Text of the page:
The rule of three is one of the most interesting things found in fiction. Think of all the stories you read as a children. The hero or heroine being granted three wishes. The Three Little Pigs and Goldilocks all follow this pattern in their stories. Using the rule of three can beef up a story and make the reader anticipate.
Think of how bland these stories would be without the rule of three. Would the wolf win if he encountered the smartest pig early in the story. And what about Goldilocks. Three dishes of porridge, the first two not right but the third just right. So what does this mean?
One is only an incident. Two forms a pattern. Three breaks it. I've often used this in stories having the hero, heroine or villain attempt something three times. The third will bring defeat or winning depending on what I'm trying to achieve.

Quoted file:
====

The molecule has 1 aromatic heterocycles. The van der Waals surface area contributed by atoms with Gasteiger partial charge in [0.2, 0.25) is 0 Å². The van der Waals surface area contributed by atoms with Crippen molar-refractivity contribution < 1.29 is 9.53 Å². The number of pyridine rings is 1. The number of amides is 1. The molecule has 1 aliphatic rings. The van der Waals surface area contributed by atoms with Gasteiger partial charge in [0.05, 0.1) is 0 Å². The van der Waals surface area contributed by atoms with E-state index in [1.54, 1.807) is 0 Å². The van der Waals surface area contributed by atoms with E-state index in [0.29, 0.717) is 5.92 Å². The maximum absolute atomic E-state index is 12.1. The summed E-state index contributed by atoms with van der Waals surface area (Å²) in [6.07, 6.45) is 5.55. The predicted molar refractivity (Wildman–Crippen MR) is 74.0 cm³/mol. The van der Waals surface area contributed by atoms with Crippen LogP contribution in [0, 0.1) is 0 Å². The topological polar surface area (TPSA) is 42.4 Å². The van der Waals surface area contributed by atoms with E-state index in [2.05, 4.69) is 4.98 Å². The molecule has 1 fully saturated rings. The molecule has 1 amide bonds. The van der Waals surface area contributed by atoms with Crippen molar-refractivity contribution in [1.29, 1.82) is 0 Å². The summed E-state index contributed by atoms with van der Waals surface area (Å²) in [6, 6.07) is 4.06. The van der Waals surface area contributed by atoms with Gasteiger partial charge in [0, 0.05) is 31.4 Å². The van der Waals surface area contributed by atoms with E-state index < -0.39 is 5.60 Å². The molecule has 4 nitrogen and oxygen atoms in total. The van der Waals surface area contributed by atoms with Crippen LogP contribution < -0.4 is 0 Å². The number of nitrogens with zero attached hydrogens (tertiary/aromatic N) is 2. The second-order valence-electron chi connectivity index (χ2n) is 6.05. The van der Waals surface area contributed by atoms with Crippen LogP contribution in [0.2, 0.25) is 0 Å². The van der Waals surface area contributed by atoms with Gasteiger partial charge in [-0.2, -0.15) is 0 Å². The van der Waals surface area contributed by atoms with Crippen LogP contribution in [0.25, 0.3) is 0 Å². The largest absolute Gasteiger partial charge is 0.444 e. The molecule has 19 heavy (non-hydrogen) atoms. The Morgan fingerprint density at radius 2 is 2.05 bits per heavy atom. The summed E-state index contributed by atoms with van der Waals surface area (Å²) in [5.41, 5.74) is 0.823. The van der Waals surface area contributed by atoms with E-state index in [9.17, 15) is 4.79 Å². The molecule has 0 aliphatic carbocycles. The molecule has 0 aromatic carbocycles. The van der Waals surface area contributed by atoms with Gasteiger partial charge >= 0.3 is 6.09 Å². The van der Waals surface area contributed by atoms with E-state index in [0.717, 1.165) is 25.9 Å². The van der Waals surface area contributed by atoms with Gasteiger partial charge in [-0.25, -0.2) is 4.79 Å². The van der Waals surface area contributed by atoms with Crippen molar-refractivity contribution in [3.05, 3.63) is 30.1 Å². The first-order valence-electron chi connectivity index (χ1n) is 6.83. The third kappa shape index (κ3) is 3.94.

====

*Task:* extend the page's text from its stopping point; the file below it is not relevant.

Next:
This is using the echo factor and expanding it to show the pattern broken. The first time a disaster or a success occurs, the reader will note this and perhaps not pay attention. The second time will make them sit up and take notice. The poor hero or heroine may seem destined to fail and the villain to succeed, Then comes the third with a reverse and all falls into a pattern we've recognized since childhood.
So think about using this technique in a story and see what happens.